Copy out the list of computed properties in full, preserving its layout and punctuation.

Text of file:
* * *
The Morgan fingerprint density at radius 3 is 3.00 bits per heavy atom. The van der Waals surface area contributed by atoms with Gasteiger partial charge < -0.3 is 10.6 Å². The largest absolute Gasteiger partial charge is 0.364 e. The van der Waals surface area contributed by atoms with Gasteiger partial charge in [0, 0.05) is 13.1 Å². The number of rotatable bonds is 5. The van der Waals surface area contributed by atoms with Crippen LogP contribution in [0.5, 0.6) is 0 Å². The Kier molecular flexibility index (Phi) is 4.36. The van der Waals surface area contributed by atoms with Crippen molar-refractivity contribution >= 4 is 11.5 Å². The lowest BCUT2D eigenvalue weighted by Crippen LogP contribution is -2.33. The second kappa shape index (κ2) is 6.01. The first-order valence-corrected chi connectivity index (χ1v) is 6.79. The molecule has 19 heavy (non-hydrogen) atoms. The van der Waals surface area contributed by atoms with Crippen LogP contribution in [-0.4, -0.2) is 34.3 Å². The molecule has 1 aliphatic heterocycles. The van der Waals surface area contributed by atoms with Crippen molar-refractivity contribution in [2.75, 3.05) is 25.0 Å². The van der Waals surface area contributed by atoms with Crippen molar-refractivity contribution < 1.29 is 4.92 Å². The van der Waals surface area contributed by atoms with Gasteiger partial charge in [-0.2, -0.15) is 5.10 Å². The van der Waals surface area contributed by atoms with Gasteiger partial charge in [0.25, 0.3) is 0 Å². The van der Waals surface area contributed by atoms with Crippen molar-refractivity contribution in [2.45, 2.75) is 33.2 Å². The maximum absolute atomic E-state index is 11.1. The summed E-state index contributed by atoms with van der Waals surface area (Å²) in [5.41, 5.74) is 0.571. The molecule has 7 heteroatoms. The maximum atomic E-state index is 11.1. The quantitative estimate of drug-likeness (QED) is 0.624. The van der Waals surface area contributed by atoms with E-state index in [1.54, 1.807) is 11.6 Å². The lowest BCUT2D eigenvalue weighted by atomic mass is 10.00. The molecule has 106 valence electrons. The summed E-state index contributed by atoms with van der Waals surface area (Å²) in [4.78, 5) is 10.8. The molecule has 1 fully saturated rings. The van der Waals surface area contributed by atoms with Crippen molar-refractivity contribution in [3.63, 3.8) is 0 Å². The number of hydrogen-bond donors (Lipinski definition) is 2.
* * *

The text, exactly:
The Morgan fingerprint density at radius 3 is 3.00 bits per heavy atom. The van der Waals surface area contributed by atoms with Gasteiger partial charge < -0.3 is 10.6 Å². The largest absolute Gasteiger partial charge is 0.364 e. The van der Waals surface area contributed by atoms with Gasteiger partial charge in [0, 0.05) is 13.1 Å². The number of rotatable bonds is 5. The van der Waals surface area contributed by atoms with Crippen LogP contribution in [0.5, 0.6) is 0 Å². The Kier molecular flexibility index (Phi) is 4.36. The van der Waals surface area contributed by atoms with Crippen molar-refractivity contribution >= 4 is 11.5 Å². The lowest BCUT2D eigenvalue weighted by Crippen LogP contribution is -2.33. The second kappa shape index (κ2) is 6.01. The first-order valence-corrected chi connectivity index (χ1v) is 6.79. The molecule has 19 heavy (non-hydrogen) atoms. The van der Waals surface area contributed by atoms with Crippen LogP contribution in [-0.4, -0.2) is 34.3 Å². The molecule has 1 aliphatic heterocycles. The van der Waals surface area contributed by atoms with Crippen molar-refractivity contribution in [2.75, 3.05) is 25.0 Å². The van der Waals surface area contributed by atoms with Crippen molar-refractivity contribution < 1.29 is 4.92 Å². The van der Waals surface area contributed by atoms with Gasteiger partial charge in [-0.2, -0.15) is 5.10 Å². The van der Waals surface area contributed by atoms with Gasteiger partial charge in [0.25, 0.3) is 0 Å². The van der Waals surface area contributed by atoms with Crippen molar-refractivity contribution in [2.45, 2.75) is 33.2 Å². The maximum absolute atomic E-state index is 11.1. The summed E-state index contributed by atoms with van der Waals surface area (Å²) in [5.41, 5.74) is 0.571. The molecule has 7 heteroatoms. The maximum atomic E-state index is 11.1. The quantitative estimate of drug-likeness (QED) is 0.624. The van der Waals surface area contributed by atoms with E-state index in [1.54, 1.807) is 11.6 Å². The lowest BCUT2D eigenvalue weighted by atomic mass is 10.00. The molecule has 106 valence electrons. The summed E-state index contributed by atoms with van der Waals surface area (Å²) in [4.78, 5) is 10.8. The molecule has 1 fully saturated rings. The van der Waals surface area contributed by atoms with Crippen molar-refractivity contribution in [3.63, 3.8) is 0 Å². The number of hydrogen-bond donors (Lipinski definition) is 2.